However, a run-of-the-mill ``decent'' trader will average profits of just $300 to $500 a day, Burke says. And he admits that there is ``a tremendous potential for loss.''

Date: Sat Dec 06 1997 23:34
LGB2__A U>(@ DaveInCO, Tolerant,...another important web site) ID#310407:
Here's another important web research site that is on a par with the Clinton research you've been looking into, re Vince Foster, TWA 800, etc.

http://web3.asia1.com.sg/tnp/journey/into/alien/aliens.html

Date: Sat Dec 06 1997 23:28
sharefin U>(Sanctionmania ) ID#284255:
http://www.worth.com/articles/Z9801E01.html
98/01-Sanctionmania
We only do harm when we cut ourselves off from our neighbors

Ineffectual, warlike, expensive, masochistic, shortsighted, two-faced, hypocritical, dangerous, and just plain dumb. These are all adjectives that could be accurately applied to U.S. trade policy--especially when it comes to the sanctions that we now seem willing to deploy against our neighbors at the drop of a hat. Since 1993, the government has authorized more than 60 unilateral economic sanctions against other countries, according to a National Association of Manufacturers survey. Every single one has been a mistake--no matter how well intended. Trade sanctions cost business and investors huge sums of money. They always fail to achieve their purposes. Worst of all, they undermine our efforts to make the world a better place

Date: Sat Dec 06 1997 23:27
sharefin U>(Why the IMF is wrong?) ID#284255:
http://www.euromoney.com/index.html
Why the IMF is wrong
The world is facing its worst economic crisis since the 1930s and no-one has a solution to the problems, least of all the IMF.

Much faith is being placed in the IMF to come up with both funding and policies to fix things. After all, the Bretton Woods institutions were created in the aftermath of the 1930s crisis to ensure there could never be a repeat performance.

But as one emerging market after another goes under, it's clear the IMF is way out of its depth. Unless there is a complete and immediate rethink, the 1997 crisis will be remembered as the one the IMF presided over rather than cured.

The problem is that the IMF has been treating one kind of illness for so long it now has a single remedy. Usually called in to deal with countries living beyond their means ­ characterized by budget deficits, large imports of luxury goods, inflation and easy credit ­ the IMF's usual prescription is austerity. Monetary and fiscal policies must be tightened to put the house back in order. A policy-induced recession works fine as it slashes consumer spending and imports.

The IMF has delivered this medicine for so long that many governments, and especially central banks, now instinctively respond to trouble by putting on the brakes.

In dealing with the Mexico crisis in early 1995, the IMF experienced its finest hour. With strong US support it put together a $50 billion package to restore confidence and helped Mexico recover from the effects of excessive monetary expansion that had sucked in imports.

The mistake is in treating Asia in the same way as Mexico. Asia's troubles are not the result of too much consumption but of too much production. The region is noted for its prudent spending policies and Malaysia, the Philippines, Thailand and Indonesia have all been running budget surpluses. Inflation is low and foreign exchange reserves, until they were blown on futile currency support operations, were high.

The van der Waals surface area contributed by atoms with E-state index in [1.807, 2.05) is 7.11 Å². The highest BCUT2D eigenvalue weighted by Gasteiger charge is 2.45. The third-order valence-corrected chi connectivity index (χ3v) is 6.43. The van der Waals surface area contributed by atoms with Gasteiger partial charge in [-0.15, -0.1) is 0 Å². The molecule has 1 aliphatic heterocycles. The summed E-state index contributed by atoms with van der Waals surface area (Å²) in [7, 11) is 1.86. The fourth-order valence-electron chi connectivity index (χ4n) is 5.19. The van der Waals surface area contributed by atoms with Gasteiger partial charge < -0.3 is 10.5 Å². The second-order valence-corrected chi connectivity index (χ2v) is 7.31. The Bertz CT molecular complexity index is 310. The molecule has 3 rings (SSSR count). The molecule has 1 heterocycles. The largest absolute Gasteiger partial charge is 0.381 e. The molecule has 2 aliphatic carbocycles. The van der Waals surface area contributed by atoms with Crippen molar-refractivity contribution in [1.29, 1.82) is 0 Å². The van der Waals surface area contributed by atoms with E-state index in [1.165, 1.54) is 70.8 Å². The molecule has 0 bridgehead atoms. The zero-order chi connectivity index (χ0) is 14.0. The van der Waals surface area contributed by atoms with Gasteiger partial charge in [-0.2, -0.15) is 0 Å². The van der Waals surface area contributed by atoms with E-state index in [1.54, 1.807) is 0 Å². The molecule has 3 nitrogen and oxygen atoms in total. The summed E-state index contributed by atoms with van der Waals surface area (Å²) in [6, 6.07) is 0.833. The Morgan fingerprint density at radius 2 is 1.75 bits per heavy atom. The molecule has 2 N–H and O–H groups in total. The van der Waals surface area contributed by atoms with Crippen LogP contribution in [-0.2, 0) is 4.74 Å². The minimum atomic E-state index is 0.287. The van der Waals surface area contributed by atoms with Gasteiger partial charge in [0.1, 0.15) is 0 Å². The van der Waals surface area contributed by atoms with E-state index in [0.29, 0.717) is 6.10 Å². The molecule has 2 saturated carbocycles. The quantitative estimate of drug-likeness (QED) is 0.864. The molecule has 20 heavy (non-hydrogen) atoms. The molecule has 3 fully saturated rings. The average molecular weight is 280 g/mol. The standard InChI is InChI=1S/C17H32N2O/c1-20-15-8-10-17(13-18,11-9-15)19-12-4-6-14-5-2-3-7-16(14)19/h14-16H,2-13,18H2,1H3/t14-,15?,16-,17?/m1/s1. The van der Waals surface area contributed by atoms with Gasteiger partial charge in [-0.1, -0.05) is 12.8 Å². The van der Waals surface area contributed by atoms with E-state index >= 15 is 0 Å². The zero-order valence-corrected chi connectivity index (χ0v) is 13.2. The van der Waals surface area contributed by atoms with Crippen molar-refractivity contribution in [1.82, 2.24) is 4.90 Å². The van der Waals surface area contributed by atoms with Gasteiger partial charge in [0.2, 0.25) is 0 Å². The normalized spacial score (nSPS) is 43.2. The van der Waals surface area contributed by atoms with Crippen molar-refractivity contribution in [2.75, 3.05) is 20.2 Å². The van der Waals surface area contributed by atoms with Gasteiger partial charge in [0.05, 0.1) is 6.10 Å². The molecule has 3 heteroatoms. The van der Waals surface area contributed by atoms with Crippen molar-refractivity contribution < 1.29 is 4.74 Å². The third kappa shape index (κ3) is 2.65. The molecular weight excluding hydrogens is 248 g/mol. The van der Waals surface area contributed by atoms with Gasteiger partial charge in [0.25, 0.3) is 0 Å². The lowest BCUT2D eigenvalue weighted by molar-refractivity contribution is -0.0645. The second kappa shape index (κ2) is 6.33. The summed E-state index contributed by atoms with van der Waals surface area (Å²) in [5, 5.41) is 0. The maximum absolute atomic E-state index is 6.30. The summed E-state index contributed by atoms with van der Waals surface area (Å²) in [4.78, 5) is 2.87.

But savings and investments rates were way too high. Asian countries have been investing around 30% of GDP a year, with Thailand boasting a massive 40%, way above any calculation based on depreciation, the need to equip new workers and technological improvements. This has created huge overcapacity and excessive production which in the absence of strong domestic markets has been dumped on world markets, causing export prices to fall.

To make matters worse a lot of investment has been financed by cheap foreign loans borrowed by the private sector without being hedged. Now the currencies have cracked the repayment of this debt is in doubt and banks' balance sheets are ruined. The funds that have gone into property speculation and prestige projects are the most supect of all.

Responding to this crisis with the IMF's classic belt-tightening measures will make the situation even worse. This will throw countries into a downward spiral of less demand, less corporate sales, less ability to pay back, and more bankruptcies. Unlike Mexico, Asia doesn't have a friendly neighbour such as the US to pull it out of recession. With the Cold War over, the US feels less obliged towards the region while Japan, Asia's natural partner, is either too sick or uncaring to bother. China would dearly love the role but doesn't have the economic might.

To recover, Asia will have to run expansionary fiscal policies using fiscal policy to stabilize the economy. The region's banks do need fixing and the argument for a credit squeeze that brings them down quickly is valid. But the situation is really too serious for this approach. Setting aside moral-hazard arguments, governments will have to use public money to recapitalize banks and strip out problem loans.

As an institution that has strayed far from its Keynesian roots, the IMF finds such remedies difficult to stomach. But it is the nature of crises that off-the-shelf solutions don't work and that policymakers must be creative. The IMF's orthodoxy for dealing with troubled countries is woefully inadequate.